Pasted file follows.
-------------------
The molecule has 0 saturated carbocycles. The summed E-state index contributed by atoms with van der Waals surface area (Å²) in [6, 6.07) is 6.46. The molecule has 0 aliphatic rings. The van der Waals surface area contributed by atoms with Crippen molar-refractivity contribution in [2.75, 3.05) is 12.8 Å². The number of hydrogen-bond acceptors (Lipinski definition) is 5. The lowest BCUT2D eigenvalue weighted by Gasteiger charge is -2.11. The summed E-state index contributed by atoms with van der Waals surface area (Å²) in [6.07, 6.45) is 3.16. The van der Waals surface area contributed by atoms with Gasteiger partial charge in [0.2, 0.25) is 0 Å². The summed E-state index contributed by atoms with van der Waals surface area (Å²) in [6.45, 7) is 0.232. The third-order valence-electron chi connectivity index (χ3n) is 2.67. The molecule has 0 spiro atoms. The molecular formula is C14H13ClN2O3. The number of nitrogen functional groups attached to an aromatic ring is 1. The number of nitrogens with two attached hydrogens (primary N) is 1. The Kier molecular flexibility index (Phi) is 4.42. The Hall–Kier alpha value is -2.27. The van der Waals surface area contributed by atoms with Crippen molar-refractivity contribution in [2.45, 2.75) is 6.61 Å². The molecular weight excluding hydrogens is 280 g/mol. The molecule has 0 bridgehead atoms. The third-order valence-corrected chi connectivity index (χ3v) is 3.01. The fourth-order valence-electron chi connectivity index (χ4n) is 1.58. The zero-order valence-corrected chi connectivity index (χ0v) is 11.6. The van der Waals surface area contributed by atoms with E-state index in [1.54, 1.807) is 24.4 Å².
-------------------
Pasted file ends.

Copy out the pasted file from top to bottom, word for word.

The molecule has 0 saturated carbocycles. The summed E-state index contributed by atoms with van der Waals surface area (Å²) in [6, 6.07) is 6.46. The molecule has 0 aliphatic rings. The van der Waals surface area contributed by atoms with Crippen molar-refractivity contribution in [2.75, 3.05) is 12.8 Å². The number of hydrogen-bond acceptors (Lipinski definition) is 5. The lowest BCUT2D eigenvalue weighted by Gasteiger charge is -2.11. The summed E-state index contributed by atoms with van der Waals surface area (Å²) in [6.07, 6.45) is 3.16. The van der Waals surface area contributed by atoms with Gasteiger partial charge in [0.2, 0.25) is 0 Å². The summed E-state index contributed by atoms with van der Waals surface area (Å²) in [6.45, 7) is 0.232. The third-order valence-electron chi connectivity index (χ3n) is 2.67. The molecule has 0 spiro atoms. The molecular formula is C14H13ClN2O3. The number of nitrogen functional groups attached to an aromatic ring is 1. The number of nitrogens with two attached hydrogens (primary N) is 1. The Kier molecular flexibility index (Phi) is 4.42. The Hall–Kier alpha value is -2.27. The van der Waals surface area contributed by atoms with Crippen molar-refractivity contribution in [2.45, 2.75) is 6.61 Å². The molecular weight excluding hydrogens is 280 g/mol. The molecule has 0 bridgehead atoms. The third-order valence-corrected chi connectivity index (χ3v) is 3.01. The fourth-order valence-electron chi connectivity index (χ4n) is 1.58. The zero-order valence-corrected chi connectivity index (χ0v) is 11.6. The van der Waals surface area contributed by atoms with E-state index in [1.54, 1.807) is 24.4 Å².